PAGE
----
"The meeting on Sunday by the Bodu Bala Sena roused religious sentiments. Mobs went on the attack. The police looked the other way."

Police: We took precautions

But police Senior Superintendent Roshan Silva, in charge of the district where the violence took place, denied any police responsibility for the violence. "We took all precautions. The allegation that we were inactive is false. We had deployed police all around."

Police said 47 arrests have been made over the violence, while probes by the criminal investigation department and Colombo crimes division look into larger questions around criminal culpability for allowing the rally to proceed.

A group of more than 300 concerned Sri Lankans, including academics, lawyers and journalists, signed an open letter condemning the BBS's "hate speech," saying they believed the violence was directly linked to the inflammatory comments by Gnanasara.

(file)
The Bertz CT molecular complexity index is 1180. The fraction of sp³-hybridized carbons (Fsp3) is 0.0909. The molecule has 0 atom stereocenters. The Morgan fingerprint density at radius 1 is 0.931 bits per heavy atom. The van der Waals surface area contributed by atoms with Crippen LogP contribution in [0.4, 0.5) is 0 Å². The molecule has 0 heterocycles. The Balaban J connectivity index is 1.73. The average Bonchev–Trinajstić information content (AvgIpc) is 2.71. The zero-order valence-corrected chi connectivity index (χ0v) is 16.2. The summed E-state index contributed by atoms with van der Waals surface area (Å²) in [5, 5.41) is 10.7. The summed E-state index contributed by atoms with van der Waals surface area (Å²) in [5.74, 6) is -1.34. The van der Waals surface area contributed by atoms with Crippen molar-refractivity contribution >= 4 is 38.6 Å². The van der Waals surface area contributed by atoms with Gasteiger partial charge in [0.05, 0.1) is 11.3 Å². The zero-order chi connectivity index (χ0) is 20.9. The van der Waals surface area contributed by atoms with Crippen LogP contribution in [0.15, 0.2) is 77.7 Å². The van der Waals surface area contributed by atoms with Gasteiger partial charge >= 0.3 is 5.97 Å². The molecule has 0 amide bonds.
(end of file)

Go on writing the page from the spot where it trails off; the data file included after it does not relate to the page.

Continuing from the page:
"We therefore call upon the authorities to take immediate steps to arrest and charge him for the deaths and destruction in the area," read the letter.

Returning to the country after a G77 meeting of developing nations in Bolivia, Rajapaksa visited an affected Muslim town and vowed that an "impartial inquiry would be held and those responsible punished." He made no reference to the BBS.

Many Muslim businesses in Sri Lanka's capital were shut Thursday in protest at the violence.

3 Muslims killed in Buddhist mob attacks in Sri Lanka

Iqbal Athas reported from Aluthgama and Colombo. Tim Hume reported and wrote from Hong Kong.

http://edition.cnn.com/2014/06/19/world/asia/sri-lanka-muslim-aluthgama/index.html?hpt=hp_c4

 

Login Form